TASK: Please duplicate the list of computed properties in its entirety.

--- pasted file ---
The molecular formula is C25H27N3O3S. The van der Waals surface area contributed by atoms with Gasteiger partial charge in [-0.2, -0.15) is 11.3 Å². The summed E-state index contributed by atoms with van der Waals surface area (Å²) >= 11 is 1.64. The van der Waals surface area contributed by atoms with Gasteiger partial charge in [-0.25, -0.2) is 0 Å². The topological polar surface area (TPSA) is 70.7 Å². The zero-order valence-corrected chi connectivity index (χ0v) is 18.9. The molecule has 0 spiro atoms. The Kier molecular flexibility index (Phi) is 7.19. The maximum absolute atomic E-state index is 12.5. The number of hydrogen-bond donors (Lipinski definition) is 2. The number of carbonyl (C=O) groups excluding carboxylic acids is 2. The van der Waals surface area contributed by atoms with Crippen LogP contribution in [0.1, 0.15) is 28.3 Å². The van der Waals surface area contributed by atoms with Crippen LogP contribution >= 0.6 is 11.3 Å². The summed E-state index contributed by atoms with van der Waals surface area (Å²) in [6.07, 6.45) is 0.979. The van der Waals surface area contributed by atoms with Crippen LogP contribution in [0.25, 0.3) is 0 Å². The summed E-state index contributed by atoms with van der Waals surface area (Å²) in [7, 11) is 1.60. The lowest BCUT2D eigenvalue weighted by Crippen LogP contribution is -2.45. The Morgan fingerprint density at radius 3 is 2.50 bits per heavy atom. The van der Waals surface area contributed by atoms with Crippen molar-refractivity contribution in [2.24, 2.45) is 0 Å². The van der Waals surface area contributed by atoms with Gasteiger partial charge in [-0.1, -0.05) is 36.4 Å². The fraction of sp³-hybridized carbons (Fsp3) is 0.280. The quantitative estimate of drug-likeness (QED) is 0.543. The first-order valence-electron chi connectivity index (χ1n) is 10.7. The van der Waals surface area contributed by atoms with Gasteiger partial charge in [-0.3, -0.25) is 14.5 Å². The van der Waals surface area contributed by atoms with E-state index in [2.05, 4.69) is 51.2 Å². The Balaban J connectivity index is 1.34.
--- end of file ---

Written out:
The molecular formula is C25H27N3O3S. The van der Waals surface area contributed by atoms with Gasteiger partial charge in [-0.2, -0.15) is 11.3 Å². The summed E-state index contributed by atoms with van der Waals surface area (Å²) >= 11 is 1.64. The van der Waals surface area contributed by atoms with Gasteiger partial charge in [-0.25, -0.2) is 0 Å². The topological polar surface area (TPSA) is 70.7 Å². The zero-order valence-corrected chi connectivity index (χ0v) is 18.9. The molecule has 0 spiro atoms. The Kier molecular flexibility index (Phi) is 7.19. The maximum absolute atomic E-state index is 12.5. The number of hydrogen-bond donors (Lipinski definition) is 2. The number of carbonyl (C=O) groups excluding carboxylic acids is 2. The van der Waals surface area contributed by atoms with Crippen LogP contribution in [0.1, 0.15) is 28.3 Å². The van der Waals surface area contributed by atoms with Crippen LogP contribution >= 0.6 is 11.3 Å². The summed E-state index contributed by atoms with van der Waals surface area (Å²) in [6.07, 6.45) is 0.979. The van der Waals surface area contributed by atoms with Crippen LogP contribution in [0.25, 0.3) is 0 Å². The summed E-state index contributed by atoms with van der Waals surface area (Å²) in [7, 11) is 1.60. The lowest BCUT2D eigenvalue weighted by Crippen LogP contribution is -2.45. The Morgan fingerprint density at radius 3 is 2.50 bits per heavy atom. The van der Waals surface area contributed by atoms with Crippen molar-refractivity contribution in [2.24, 2.45) is 0 Å². The van der Waals surface area contributed by atoms with Gasteiger partial charge in [-0.1, -0.05) is 36.4 Å². The fraction of sp³-hybridized carbons (Fsp3) is 0.280. The quantitative estimate of drug-likeness (QED) is 0.543. The first-order valence-electron chi connectivity index (χ1n) is 10.7. The van der Waals surface area contributed by atoms with Gasteiger partial charge in [-0.3, -0.25) is 14.5 Å². The van der Waals surface area contributed by atoms with E-state index in [2.05, 4.69) is 51.2 Å². The Balaban J connectivity index is 1.34.